If you were a Detroit music fan back in the '60s, chances are your favorite records had "Motown" or its "Tamla" subsidiary stamped on the label.
But if you happened to be a Detroit music fan who hailed from the Motor City itself, you may have known a little secret: that there was more to the sound of Detroit than the smooth grooves of Gordy's assembly line; it also reverberated within places like the dilapidated cinderblock studio on Third Avenue that housed Fortune Records.
Founded in 1946 by Jack and Dorothy "Devora" Brown, Fortune's aesthetic was notoriously crude, its artists exotically named, its promotion the trunk of Jack's car. Earthy, spontaneous and often downright bizarre, if Motown was the spiffy Sound Of Young America, Fortune was the Sound of Down and Dirty. The atmosphere reeked of chaos and creativity, producing one-of-a-kind discs like Andre Williams' twisted, hip "Bacon Fat" and Nolan Strong's genre-defying "Mind Over Matter."
Then there was Nathaniel Mayer, a human hurricane hidden in a wiry teenage physique who first rode his bicycle over to Fortune in 1959. Three years later, when his "Village of Love" crashed the pop charts at No. 22 and tore into the Top Ten in Los Angeles, Chicago and New York he was the most successful artist in the label's history, an honor he still holds to this day.
When "Village Of Love" hit, it was as if the true sound of Detroit's backstreets and teen clubs had finally exploded for everyone to behold. As much rock 'n' roll as it was R&B, it sounded like Hank Ballard, Little Willie John and Jackie Wilson stripped to their most essential elements and thrown into a pressure cooker.
Mayer's career at Fortune had started with the ethereal doo-wop of "My Last Dance With You" and wound up six years later with the fractured proto-funk classic "I Want Love and Affection (Not the House of Correction)." In between, from the relentless drive of "I Had A Dream" to the overdriven "A Place I Know," he wreaked sonic havoc with tremolo-damaged guitars, shrill flutes and propulsive drums to create one of the most unusual canons in all of soul music.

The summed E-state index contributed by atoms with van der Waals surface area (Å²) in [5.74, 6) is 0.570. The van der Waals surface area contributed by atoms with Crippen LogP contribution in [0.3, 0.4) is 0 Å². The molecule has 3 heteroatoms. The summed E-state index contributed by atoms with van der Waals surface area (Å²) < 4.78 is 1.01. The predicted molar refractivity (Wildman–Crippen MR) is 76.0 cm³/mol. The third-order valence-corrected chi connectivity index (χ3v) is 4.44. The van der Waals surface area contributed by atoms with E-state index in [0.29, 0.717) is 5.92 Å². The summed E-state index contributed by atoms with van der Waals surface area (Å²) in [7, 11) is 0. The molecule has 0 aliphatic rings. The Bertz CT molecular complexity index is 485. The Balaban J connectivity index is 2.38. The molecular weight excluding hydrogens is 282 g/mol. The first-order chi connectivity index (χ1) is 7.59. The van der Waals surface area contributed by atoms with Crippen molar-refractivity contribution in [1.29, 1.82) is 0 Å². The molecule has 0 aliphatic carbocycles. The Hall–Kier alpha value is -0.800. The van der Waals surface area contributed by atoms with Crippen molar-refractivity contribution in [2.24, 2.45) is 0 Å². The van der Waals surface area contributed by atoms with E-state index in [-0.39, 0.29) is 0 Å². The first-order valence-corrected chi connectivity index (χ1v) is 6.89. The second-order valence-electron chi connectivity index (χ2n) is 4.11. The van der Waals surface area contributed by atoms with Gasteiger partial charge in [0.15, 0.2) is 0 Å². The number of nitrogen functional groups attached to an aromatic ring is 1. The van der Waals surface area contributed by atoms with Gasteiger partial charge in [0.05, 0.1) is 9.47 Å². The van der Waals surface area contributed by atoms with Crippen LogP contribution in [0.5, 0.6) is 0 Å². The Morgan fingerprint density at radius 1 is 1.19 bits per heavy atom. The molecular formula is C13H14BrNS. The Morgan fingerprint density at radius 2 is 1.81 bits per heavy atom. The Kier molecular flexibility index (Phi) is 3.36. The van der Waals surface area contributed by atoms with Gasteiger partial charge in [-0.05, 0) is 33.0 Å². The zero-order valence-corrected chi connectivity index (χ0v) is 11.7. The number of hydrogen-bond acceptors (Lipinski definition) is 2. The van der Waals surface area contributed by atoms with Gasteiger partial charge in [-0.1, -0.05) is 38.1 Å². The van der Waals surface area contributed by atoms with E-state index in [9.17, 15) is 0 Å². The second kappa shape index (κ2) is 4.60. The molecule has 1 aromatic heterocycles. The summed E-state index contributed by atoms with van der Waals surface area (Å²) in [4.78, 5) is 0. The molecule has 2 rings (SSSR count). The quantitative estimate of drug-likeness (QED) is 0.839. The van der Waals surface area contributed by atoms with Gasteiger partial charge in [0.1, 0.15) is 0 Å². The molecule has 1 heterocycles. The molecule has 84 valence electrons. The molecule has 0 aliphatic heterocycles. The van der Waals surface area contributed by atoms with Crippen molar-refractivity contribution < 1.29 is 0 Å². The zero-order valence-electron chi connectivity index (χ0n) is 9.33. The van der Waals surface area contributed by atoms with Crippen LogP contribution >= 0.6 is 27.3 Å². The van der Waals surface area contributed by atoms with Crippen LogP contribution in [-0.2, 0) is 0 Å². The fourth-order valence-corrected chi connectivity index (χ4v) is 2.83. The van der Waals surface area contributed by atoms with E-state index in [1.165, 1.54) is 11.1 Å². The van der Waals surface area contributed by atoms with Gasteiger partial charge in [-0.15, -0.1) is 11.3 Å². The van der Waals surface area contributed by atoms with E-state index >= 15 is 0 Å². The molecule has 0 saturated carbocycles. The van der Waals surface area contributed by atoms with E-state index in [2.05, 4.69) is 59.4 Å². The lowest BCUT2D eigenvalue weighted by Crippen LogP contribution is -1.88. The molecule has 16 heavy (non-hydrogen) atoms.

So what happened?
"I just stopped recording for 'em," says Mayer. "After I did 'I Want Love and Affection,' I wouldn't record nothing.
"Jack Brown was like a father to me," he continues. "I loved Jack Brown. He always took care of me, he would always show me the best way, always make sure I was alright. But I never had a royalty statement. They would give me maybe five hundred or a thousand dollars, or buy me a new car, but they made more money with me than they made with anybody. I was the biggest thing they ever had. I know it and they know it."
After spending the next three decades in mysterious obscurity, he reappeared in 2002 with a devastating performance at the Detroit Legends Show in Southfield. Within a year, he hooked up with local garage soul combo the Fabulous Shanks, with whom he cut the critically acclaimed I Just Want to Be Held for Fat Possum in 2004. Now, 41 years after his last Fortune Record, he's at it again with Why Don't You Give It to Me? (Alive), a disc touted as the album he should have recorded in 1970.
While I Just Want to Be Held used the grinding, melodic style of Mayer's '60s nuggets like "Leave Me Alone" and "I'm In Love" as a jumping off point, Why Don't You Give It to Me? imagines him in Parliament-Funkadelic mode, backed by Outrageous Cherry's Matthew Smith and the Black Keys' Dan Auerbach on guitars, the Dirtbombs' Troy Gregory on bass and SSM's Dave Shettler on drums.
Mayer's once-sweet soul scream may have deepened to a rasping growl (his nickname is "Nay Dog," after all), but he can still lead a band to the brink of pandemonium, just as he did back in '62. And now, as then, he's a walking instant party. Prepare to testify.
With SSM and the Meltdowns on Friday, Oct. 5, at the Magic Bag, 22920 Woodward Ave., Ferndale; 248-544-3030. Doors at 8 p.m. $10.
Full disclosure: Michael Hurtt co-authored the liner notes to Vampisoul's recent anthology of Nathaniel Mayer's Fortune recordings.
Michael Hurtt is a freelance writer. Send comments to [email protected]